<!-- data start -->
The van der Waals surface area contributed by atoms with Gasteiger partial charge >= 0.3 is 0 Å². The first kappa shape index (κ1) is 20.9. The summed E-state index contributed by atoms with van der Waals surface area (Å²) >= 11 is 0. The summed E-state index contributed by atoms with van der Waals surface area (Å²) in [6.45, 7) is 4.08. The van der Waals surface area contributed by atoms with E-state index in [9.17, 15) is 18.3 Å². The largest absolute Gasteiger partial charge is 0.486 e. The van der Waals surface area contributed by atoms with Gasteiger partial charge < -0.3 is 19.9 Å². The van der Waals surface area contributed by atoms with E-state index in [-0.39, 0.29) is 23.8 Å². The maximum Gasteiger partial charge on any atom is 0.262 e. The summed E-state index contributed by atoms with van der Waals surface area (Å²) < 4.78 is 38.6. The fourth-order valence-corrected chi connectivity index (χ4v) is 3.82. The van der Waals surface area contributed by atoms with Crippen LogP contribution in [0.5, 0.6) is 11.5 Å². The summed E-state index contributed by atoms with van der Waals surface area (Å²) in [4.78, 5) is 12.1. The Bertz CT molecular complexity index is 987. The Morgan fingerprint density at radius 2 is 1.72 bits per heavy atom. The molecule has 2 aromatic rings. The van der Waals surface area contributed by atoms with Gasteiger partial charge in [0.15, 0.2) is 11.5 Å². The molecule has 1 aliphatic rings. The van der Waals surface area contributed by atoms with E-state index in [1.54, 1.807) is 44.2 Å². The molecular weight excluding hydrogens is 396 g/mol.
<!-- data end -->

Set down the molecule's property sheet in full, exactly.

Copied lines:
The van der Waals surface area contributed by atoms with Gasteiger partial charge >= 0.3 is 0 Å². The first kappa shape index (κ1) is 20.9. The summed E-state index contributed by atoms with van der Waals surface area (Å²) >= 11 is 0. The summed E-state index contributed by atoms with van der Waals surface area (Å²) in [6.45, 7) is 4.08. The van der Waals surface area contributed by atoms with E-state index in [9.17, 15) is 18.3 Å². The largest absolute Gasteiger partial charge is 0.486 e. The van der Waals surface area contributed by atoms with Gasteiger partial charge < -0.3 is 19.9 Å². The van der Waals surface area contributed by atoms with E-state index in [-0.39, 0.29) is 23.8 Å². The maximum Gasteiger partial charge on any atom is 0.262 e. The summed E-state index contributed by atoms with van der Waals surface area (Å²) < 4.78 is 38.6. The fourth-order valence-corrected chi connectivity index (χ4v) is 3.82. The van der Waals surface area contributed by atoms with Crippen LogP contribution in [0.5, 0.6) is 11.5 Å². The summed E-state index contributed by atoms with van der Waals surface area (Å²) in [4.78, 5) is 12.1. The Bertz CT molecular complexity index is 987. The Morgan fingerprint density at radius 2 is 1.72 bits per heavy atom. The molecule has 2 aromatic rings. The van der Waals surface area contributed by atoms with Gasteiger partial charge in [0.15, 0.2) is 11.5 Å². The molecule has 1 aliphatic rings. The van der Waals surface area contributed by atoms with E-state index in [1.54, 1.807) is 44.2 Å². The molecular weight excluding hydrogens is 396 g/mol.